Children in poverty are the victims of severe injustices. They suffer from deprivations in important functionings and live, thus, in a state of avoidable ill-being and of an increased likelihood of ill-becoming. In this chapter, we will now turn our attention to the question of who is responsible for securing justice for children in poverty and why. We want to examine this question in more detail than just stating that the state and its institutions are responsible or that taking care of children is primarily a task for the family. We would like to go beyond such simplified answers and show what kind of responsibilities persons, collectively and individually, and institutions, the state and other ones, have and for what reasons. The capability approach in general has not dealt often with these questions, being first and foremost a theory about the information that should be used in comparative quality-of-life assessments. It has in particular not engaged with questions of personal responsibility to achieve functionings and capabilities or for closing the door on some of them because of bad choices. Ingrid Robeyns has made the same observation and traced it back to the focus of the capability approach on global and severe poverty.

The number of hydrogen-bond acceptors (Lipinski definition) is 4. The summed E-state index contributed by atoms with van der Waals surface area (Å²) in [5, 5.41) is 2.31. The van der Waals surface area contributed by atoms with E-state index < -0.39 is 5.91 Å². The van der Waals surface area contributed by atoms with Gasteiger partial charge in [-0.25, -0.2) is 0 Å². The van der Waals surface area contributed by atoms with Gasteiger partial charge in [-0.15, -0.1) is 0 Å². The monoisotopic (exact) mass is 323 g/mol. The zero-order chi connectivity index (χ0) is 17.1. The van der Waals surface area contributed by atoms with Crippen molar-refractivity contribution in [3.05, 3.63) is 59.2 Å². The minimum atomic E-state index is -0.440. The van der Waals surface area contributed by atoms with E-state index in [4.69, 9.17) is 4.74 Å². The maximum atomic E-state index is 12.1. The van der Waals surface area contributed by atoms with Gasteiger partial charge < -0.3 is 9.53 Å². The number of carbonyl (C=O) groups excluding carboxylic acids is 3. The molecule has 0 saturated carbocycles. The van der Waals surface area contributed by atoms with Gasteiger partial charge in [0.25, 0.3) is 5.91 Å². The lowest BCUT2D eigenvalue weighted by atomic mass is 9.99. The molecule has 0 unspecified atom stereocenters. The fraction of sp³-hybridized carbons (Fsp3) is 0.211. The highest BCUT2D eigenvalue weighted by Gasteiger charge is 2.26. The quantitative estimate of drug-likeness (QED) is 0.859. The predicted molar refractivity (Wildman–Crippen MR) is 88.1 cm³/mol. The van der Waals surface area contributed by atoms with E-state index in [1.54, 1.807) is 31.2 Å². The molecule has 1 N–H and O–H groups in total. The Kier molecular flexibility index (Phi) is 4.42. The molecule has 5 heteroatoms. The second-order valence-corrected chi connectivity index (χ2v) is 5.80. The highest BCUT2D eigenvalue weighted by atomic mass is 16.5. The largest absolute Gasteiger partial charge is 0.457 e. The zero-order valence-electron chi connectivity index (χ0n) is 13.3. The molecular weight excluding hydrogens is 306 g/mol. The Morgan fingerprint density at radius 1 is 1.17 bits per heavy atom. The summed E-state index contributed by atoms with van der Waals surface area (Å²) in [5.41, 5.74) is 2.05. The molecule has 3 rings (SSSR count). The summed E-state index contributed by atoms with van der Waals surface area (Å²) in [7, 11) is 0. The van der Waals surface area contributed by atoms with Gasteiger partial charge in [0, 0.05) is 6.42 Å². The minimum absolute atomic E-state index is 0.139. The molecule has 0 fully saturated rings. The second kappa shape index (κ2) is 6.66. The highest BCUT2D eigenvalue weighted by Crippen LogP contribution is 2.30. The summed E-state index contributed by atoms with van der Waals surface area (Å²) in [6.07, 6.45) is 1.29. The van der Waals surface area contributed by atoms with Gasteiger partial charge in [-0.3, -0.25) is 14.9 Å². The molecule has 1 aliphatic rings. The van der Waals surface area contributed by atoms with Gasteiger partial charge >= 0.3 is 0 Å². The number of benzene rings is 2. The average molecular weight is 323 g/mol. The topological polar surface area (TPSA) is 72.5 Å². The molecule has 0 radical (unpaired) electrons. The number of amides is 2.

- Welfare State
- Poverty Alleviation
- Capability Approach
- Child Poverty
- Poor Child
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© 2015 Gottfried Schweiger and Gunter Graf
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Schweiger, G., Graf, G. (2015). Responsibilities for Children in Poverty. In: A Philosophical Examination of Social Justice and Child Poverty. Palgrave Macmillan, London. https://doi.org/10.1057/9781137426024_4
Publisher Name: Palgrave Macmillan, London
Print ISBN: 978-1-349-49067-7
Online ISBN: 978-1-137-42602-4
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